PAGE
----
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Phone Ban Produces 'Remarkable' Change at Orange County, Fla., Schools

In the four months since Orange County Public Schools in Florida banned students from using cellphones at school, teachers and staff have seen positive changes. Some students are irked they can't use phones at lunch.

East River High
East River High School senior Justin Winn tosses a football with classmates during lunch, Thursday, December 7, 2023. The school offers students games and activities during the lunch hour after Orange County Public Schools banned students from using cellphones anytime during the school day.
Joe Burbank/Orlando Sentinel/TNS
(TNS) — New rules that require cellphones to be silent and tucked away in backpacks all day made Sarah Speight’s classroom a better place this semester. Students were more focused on lessons, the Boone High School teacher said, and more willing to engage in discussions.

When Speight caught one student passing a handwritten note to another, she couldn’t help but smile at the old-school communication. “Oh, I just was tickled by it. It made me happy,” she said with a laugh.

In her view, Orange County Public Schools’ ban on phones during the school day — a rule in effect even during lunch — has been a four-month success story.

“The learning change in the classroom is remarkable. Students are engaged because they’re not getting notifications in their pocket,” said Speight, who teaches ninth-grade English and Advanced Placement literature. “I would predict that we’re going to see a positive impact on test scores for the schools that have implemented this with consistency.”

Educators and school leaders across Central Florida’s largest school district report similar benefits, though they don’t yet have data to back up their sense of success.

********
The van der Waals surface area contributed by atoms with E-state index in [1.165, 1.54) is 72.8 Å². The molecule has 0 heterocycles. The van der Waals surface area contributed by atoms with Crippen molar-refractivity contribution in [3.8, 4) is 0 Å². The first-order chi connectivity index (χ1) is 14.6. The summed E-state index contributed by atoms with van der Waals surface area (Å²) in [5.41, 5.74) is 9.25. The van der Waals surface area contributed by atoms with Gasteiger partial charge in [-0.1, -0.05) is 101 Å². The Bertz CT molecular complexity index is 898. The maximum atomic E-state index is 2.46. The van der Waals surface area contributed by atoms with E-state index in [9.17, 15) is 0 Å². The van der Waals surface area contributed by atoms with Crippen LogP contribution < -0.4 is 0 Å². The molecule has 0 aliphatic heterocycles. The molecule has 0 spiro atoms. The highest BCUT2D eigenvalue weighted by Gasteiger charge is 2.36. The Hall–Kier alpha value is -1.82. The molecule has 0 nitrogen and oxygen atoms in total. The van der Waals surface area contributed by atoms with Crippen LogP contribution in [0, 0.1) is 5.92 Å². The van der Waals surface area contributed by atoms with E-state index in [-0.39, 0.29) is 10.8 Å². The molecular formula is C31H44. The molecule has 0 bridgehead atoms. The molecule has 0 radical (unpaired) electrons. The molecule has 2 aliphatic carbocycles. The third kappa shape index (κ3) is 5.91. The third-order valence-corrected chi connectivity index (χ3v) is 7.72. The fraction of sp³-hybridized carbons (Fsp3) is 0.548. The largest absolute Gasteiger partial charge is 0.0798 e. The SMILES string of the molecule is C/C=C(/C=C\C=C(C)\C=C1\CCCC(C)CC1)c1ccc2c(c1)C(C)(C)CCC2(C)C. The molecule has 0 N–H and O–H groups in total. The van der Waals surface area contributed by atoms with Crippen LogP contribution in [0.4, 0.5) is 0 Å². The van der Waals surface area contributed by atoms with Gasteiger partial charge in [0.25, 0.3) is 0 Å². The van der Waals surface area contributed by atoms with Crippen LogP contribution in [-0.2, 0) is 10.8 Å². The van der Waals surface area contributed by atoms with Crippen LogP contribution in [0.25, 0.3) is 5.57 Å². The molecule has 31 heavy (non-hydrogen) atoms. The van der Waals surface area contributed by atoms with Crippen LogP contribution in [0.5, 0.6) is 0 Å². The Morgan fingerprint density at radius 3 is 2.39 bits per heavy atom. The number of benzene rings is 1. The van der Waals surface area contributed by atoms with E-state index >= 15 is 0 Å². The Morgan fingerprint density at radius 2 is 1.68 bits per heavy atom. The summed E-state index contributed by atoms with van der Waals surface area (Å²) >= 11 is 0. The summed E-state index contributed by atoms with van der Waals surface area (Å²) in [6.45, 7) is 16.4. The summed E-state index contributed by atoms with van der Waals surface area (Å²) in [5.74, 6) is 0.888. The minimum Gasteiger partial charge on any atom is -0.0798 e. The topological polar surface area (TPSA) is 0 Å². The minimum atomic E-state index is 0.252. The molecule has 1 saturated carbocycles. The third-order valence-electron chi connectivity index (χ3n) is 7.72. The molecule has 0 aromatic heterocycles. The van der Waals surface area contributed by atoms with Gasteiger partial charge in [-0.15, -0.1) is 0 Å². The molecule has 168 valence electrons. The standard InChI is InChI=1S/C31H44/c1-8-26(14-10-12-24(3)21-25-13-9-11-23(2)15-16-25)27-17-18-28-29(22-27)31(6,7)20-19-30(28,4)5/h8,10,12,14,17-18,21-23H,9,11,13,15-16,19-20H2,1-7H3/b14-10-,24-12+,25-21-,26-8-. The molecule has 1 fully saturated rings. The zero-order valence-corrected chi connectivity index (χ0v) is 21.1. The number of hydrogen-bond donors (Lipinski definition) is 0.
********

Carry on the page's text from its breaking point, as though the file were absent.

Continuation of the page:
The Orange County School Board adopted the new rule in August, joining what Education Week, an education newspaper, reported in October was a growing national trend. OCPS leaders hoped the ban would help curb discipline problems, which skyrocketed after the pandemic and were often fueled by social media, they said.

They also wanted to limit distractions in class, encourage in-person communication among students and tamp down on what many studies say are screen time’s detrimental impacts on children’s mental health.

A new Florida law required districts to ban phones during “instructional time,” but Orange’s school board took it a step further by requiring them to be put away in backpacks, even during breaks between classes and lunch.

“I have only seen positive things,” said Becky Watson, principal of East River High School in east Orange.

But students did not like the new rules and, when they kicked in, weren’t always compliant.

“In the beginning, we were taking quite a few phones,” said Watson, who estimated at least 20 East River students a day had phones confiscated during the first weeks the rule was enforced.

Those students then had to wait in long lines after school to collect them.

“Students didn’t like to wait in line at the end of the day and started complying,” she said.

After the ban was announced in early August, more than 13,700 people signed an online “stop the OCPS phone ban” petition, with many of the comments from unhappy students.